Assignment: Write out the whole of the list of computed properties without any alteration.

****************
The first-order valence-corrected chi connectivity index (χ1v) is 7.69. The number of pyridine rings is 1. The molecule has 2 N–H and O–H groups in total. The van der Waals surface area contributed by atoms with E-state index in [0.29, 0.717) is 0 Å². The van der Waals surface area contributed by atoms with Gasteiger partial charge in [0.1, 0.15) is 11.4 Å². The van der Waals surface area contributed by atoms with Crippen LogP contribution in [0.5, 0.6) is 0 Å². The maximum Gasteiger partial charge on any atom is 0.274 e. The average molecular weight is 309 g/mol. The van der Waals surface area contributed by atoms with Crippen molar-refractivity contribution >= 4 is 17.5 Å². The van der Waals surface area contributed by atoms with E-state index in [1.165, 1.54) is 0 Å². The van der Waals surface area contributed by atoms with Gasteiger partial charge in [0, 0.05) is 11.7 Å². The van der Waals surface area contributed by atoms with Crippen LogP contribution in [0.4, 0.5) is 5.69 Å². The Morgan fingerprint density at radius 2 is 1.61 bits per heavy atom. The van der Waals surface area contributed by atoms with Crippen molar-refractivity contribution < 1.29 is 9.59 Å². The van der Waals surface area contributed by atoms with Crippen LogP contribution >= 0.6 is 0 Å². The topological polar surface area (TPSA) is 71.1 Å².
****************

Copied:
The first-order valence-corrected chi connectivity index (χ1v) is 7.69. The number of pyridine rings is 1. The molecule has 2 N–H and O–H groups in total. The van der Waals surface area contributed by atoms with E-state index in [0.29, 0.717) is 0 Å². The van der Waals surface area contributed by atoms with Gasteiger partial charge in [0.1, 0.15) is 11.4 Å². The van der Waals surface area contributed by atoms with Crippen LogP contribution in [0.5, 0.6) is 0 Å². The maximum Gasteiger partial charge on any atom is 0.274 e. The average molecular weight is 309 g/mol. The van der Waals surface area contributed by atoms with Crippen molar-refractivity contribution >= 4 is 17.5 Å². The van der Waals surface area contributed by atoms with E-state index in [1.165, 1.54) is 0 Å². The van der Waals surface area contributed by atoms with Gasteiger partial charge in [0, 0.05) is 11.7 Å². The van der Waals surface area contributed by atoms with Crippen LogP contribution in [0.4, 0.5) is 5.69 Å². The Morgan fingerprint density at radius 2 is 1.61 bits per heavy atom. The van der Waals surface area contributed by atoms with Crippen molar-refractivity contribution < 1.29 is 9.59 Å². The van der Waals surface area contributed by atoms with Crippen LogP contribution >= 0.6 is 0 Å². The topological polar surface area (TPSA) is 71.1 Å².